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The Value of Earning Your Master’s Degree in Nursing

Higher Education Articles July 20, 2014

For individuals planning a career in the nursing field, the thought of pursuing an advanced degree may seem unnecessary. After all, those with a bachelor’s degree in nursing can still find a great position — with a strong salary — at a hospital or medical clinic. But, for those weighing the pros and cons of pursuing an advanced degree, here you will learn more about the value of earning your master’s degree in nursing.

Increasing Demand For Nurses

According to the U.S. Bureau of Labor Statistics, employment opportunities for nurses will increase by 19 percent between 2012 and 2022. This rate is higher than the average growth rate for other occupations and is thought to be driven by three key factors. Those factors are:

•Increasing need for medical attention due to increasing life spans for Americans
•Increasing numbers of individuals with access to health care due to the Affordable Care Act
•Increase in the number of home health centers, outpatient centers and rehabilitation centers, driven by the financial pressures placed upon traditional hospitals to release patients from their care as soon as possible

Increasing Demand, Increasing Need for Education

Along with the aforementioned key factors driving occupational growth in the nursing field, there will also be greater opportunities to educate others. According to a report entitled Charting Nursing’s Future: Reports on Policies That Can Transform Patient Care, the Affordable Care Act increased access to health care insurance for an additional 32 million Americans. The staggering number of new patients who may need medical attention (and who can now afford to get the medical attention they need) created a further shortage of primary care providers. The report clearly states that nurses who have obtained either a master of science in nursing (MSN) or a doctorate of nursing practice (DNP) are helping to close the gap. These individuals with advanced training have become the fastest-growing segment among primary care providers, with their numbers expected to double by 2025.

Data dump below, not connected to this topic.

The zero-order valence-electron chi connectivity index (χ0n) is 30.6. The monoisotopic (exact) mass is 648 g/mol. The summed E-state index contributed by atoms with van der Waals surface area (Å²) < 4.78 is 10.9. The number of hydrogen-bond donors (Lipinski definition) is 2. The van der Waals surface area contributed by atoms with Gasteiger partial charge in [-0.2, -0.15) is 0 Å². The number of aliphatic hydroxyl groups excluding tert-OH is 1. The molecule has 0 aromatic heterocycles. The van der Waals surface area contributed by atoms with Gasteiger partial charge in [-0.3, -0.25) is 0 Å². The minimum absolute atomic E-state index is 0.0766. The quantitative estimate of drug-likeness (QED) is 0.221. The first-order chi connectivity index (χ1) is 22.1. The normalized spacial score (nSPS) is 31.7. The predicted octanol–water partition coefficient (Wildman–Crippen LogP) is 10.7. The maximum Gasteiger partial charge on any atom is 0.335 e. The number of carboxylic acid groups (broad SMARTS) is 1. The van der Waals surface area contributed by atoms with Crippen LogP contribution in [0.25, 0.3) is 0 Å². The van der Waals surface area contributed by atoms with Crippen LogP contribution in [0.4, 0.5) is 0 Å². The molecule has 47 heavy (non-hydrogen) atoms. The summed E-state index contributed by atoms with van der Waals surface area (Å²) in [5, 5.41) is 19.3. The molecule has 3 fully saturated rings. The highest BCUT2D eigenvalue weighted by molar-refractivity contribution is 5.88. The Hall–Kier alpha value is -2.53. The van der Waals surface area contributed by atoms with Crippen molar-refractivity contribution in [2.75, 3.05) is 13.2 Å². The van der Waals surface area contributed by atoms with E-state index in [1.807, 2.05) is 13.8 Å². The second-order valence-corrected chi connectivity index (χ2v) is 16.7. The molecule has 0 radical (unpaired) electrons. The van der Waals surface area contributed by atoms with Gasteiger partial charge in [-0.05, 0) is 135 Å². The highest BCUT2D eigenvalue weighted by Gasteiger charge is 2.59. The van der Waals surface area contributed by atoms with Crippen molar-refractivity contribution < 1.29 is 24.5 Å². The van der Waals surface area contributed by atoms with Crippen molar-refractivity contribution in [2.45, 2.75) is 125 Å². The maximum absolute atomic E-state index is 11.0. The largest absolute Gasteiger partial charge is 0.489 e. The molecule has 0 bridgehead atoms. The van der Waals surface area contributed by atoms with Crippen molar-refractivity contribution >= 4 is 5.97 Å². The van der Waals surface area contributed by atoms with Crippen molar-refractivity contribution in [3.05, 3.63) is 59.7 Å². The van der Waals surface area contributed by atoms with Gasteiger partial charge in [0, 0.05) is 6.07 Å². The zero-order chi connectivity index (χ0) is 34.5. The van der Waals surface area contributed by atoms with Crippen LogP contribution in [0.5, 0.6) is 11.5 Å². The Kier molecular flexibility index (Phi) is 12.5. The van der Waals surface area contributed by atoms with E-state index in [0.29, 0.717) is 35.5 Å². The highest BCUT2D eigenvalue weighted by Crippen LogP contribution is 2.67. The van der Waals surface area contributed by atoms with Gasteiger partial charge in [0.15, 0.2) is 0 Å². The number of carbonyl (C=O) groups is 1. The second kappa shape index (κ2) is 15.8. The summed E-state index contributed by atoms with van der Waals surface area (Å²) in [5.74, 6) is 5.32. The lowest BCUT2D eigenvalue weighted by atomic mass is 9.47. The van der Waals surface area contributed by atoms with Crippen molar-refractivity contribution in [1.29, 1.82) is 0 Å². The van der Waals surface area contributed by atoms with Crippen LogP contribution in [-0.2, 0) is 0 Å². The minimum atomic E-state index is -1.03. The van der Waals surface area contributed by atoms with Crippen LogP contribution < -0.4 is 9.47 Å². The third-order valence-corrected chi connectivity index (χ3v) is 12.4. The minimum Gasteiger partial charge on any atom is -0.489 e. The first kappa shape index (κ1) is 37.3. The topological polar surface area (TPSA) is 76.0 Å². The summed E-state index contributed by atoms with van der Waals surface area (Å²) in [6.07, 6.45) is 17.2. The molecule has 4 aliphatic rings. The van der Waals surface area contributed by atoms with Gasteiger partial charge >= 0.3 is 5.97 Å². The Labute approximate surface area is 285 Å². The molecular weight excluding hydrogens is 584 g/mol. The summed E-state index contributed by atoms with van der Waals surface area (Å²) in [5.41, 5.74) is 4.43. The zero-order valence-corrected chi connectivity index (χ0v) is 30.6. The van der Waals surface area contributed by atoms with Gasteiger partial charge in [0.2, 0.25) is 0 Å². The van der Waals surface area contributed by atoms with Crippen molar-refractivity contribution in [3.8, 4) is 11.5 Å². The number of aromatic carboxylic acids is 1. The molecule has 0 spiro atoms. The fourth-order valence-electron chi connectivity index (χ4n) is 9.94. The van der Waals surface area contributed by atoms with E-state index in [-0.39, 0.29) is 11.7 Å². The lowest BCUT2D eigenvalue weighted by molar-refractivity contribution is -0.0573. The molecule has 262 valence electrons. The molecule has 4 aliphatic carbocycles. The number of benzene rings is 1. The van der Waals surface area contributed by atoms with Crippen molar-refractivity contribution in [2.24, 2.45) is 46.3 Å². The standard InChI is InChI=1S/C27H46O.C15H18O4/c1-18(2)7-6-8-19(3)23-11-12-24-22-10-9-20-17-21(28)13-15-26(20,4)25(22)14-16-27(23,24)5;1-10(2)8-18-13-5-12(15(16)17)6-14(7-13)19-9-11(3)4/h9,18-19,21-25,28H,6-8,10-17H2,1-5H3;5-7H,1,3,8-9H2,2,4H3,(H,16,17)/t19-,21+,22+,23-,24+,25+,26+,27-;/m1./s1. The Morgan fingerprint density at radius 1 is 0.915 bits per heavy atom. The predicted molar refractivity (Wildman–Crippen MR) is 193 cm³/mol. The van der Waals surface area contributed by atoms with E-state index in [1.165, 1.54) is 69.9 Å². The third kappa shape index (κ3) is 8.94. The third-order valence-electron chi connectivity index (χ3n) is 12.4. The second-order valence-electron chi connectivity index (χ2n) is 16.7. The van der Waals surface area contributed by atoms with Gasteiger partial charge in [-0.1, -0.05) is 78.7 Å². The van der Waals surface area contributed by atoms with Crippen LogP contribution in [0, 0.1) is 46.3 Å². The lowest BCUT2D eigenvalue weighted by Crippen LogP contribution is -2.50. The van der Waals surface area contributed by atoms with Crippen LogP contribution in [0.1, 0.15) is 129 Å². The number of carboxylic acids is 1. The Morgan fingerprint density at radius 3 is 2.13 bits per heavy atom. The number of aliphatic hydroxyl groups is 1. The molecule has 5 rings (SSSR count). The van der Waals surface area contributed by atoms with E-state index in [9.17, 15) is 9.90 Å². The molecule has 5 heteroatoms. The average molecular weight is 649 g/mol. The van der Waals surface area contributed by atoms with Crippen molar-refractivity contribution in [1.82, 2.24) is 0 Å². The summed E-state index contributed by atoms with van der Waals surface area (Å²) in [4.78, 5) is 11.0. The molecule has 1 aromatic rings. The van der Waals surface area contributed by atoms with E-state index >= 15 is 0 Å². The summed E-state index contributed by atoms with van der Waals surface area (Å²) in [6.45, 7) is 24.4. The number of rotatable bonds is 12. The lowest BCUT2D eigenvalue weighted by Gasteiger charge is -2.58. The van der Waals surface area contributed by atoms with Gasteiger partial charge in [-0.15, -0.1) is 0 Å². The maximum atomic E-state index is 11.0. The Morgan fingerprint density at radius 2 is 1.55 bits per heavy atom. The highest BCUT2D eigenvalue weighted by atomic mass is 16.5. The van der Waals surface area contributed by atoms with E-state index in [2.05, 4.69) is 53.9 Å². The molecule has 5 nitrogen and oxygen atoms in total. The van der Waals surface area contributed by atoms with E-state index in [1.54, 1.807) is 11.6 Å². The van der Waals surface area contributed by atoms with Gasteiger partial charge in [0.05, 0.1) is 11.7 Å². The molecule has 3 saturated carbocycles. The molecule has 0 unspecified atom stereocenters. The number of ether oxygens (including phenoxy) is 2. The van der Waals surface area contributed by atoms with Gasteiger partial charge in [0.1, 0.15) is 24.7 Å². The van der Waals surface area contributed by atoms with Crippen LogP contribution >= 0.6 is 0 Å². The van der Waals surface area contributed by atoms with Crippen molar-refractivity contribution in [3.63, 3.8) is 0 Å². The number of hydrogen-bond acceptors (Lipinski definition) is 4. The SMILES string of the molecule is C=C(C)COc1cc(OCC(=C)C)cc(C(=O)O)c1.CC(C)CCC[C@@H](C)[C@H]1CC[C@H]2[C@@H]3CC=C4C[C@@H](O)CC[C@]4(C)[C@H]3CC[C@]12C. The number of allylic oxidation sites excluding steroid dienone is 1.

Those with an interest in the field of education will see increasing opportunities to educate future nurses and to provide continuing education to those already working within the field. According to the Charting Nursing’s Future report, estimates suggest that tens of thousands of nursing school applicants were turned away in 2011 largely because of staffing shortages. Nurses with graduate degrees can certainly pursue opportunities in the academic world — either on a part-time or full-time basis.

Those with advanced nursing degrees will also be called upon to train their peers in continuing education programs, as nurses must stay abreast of changing procedures and keep up with the increasing need to perform more sophisticated procedures traditionally done by physicians or other medical staff.

Career Advancement

Those planning a career in nursing may, at some point, want to pursue other opportunities within the field of nursing. Registered nurses who have obtained a master’s degree are often referred to as Advanced Practice Registered Nurses (APRNs). APRNs operate under a variety of job titles, including clinical nurse specialists, nurse midwives and nurse anesthetists. APRNs are often considered primary care professionals. In fact, in many states, these individuals essentially perform the same functions as a physician.

Salary Boost

In addition to the career advancement potential, those with advanced nursing degrees can experience a huge boost in salary. In fact, the American Association of Colleges in Nursing (AACN) says that those with advanced nursing degrees can earn up to 50 percent more than registered nurses without such degrees.

In conclusion, the need for medical professionals is at an all-time high in the United States. The increasing demand, increasing number of facilities, and increased need for preparatory training opens many doors for those with advanced nursing degrees.

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